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Recent posts by Wyatt Fraas

Texas Hosts Veterans to Break New Ground in Farming

Battleground to Breaking Ground is doing just that for veterans who want to farm. The new program of workshops offered by Texas AgriLife Extension offers training and assistance to military veterans who are interested in a career in agriculture.

We learned about the program through a news story from Paul Schlattenberg at Texas A&M.

Resources for a Woman-Owned Value Added Agriculture Project

I was asked what organizations would help with grants or loans to a woman-owned start up value added agriculture project. I found quite a few sources, including the national USDA Value Added Producer Grant program, accepting applications until July 7, 2015.

Iowa was the locale of interest. Supposing many of you have similar challenges, I hope these ideas will get you started, no matter where you live.

Rating the Chances of Success for a 1st-Generation Farmer or Rancher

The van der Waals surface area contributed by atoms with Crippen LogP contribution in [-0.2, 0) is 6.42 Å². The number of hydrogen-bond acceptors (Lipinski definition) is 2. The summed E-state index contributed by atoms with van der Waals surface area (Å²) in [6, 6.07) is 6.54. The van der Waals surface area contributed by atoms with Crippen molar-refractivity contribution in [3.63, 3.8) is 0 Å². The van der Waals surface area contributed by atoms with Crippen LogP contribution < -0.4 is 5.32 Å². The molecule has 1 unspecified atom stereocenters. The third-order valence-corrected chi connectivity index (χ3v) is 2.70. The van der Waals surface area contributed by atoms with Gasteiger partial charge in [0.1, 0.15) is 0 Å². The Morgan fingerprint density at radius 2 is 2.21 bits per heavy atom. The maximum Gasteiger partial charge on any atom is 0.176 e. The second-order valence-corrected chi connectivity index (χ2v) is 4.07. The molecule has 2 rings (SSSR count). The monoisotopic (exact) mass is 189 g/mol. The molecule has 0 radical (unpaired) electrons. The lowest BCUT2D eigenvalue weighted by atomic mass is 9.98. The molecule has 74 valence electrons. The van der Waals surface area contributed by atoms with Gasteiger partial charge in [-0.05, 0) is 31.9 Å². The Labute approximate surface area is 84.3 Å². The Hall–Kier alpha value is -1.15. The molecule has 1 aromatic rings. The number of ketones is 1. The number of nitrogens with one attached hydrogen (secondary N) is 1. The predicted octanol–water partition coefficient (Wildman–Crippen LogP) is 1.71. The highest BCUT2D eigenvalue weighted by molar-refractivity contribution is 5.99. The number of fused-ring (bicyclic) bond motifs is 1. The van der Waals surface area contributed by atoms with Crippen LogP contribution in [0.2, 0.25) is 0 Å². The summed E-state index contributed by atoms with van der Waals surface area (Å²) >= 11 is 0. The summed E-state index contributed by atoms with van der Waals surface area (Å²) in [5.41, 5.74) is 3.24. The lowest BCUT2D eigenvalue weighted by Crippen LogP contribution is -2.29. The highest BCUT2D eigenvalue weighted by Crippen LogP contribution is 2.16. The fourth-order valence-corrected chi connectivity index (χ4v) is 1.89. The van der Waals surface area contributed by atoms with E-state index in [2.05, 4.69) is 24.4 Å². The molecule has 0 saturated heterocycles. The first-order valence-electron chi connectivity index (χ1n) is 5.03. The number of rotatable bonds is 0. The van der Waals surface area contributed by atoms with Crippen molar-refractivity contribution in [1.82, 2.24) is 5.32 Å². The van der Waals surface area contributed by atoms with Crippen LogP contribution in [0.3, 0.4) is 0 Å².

"Based on your experience, what are the chances of a first generation farmer/rancher succeeding? I keep hearing people say that I am likely to fail within the first year."

That question came in an email. I began with my usual reply: "Congratulations on considering a farm! There are many opportunities in farming now for people with dedication and vision."

Rural Rockstar: Dan Hromas, Veteran Beginning Farmer, Receives Sustainable Agriculture Award

Dan Hromas of York, Nebraska, is the recipient of the Center for Rural Affairs’ 2014 Bob Steffen Pioneer Award. It honors his integrity, leadership, and extraordinary efforts in sustainable agriculture.

This beginning farmer exemplifies service to his community of veterans and neighbors. He returned from duty after 20 years of service in the military, and decided he wanted to farm and work for himself. But he couldn’t afford land or cows, so he started with chickens.

Crowdfunding Boosts Farm Efforts, No Substitute for Hard Work

Crowdfunding – a popular form of Internet-based donations, loans, or investments – has come to farm country. When bank loans or profits are unavailable, you can access funding through these websites.

The basic idea is to gather a large number of people (your “crowd”) who give small amounts of money to collectively fund a project. Donors give money because they believe in the business goals or like the business owners. In turn, they often receive a thank-you reward such as a farm product.

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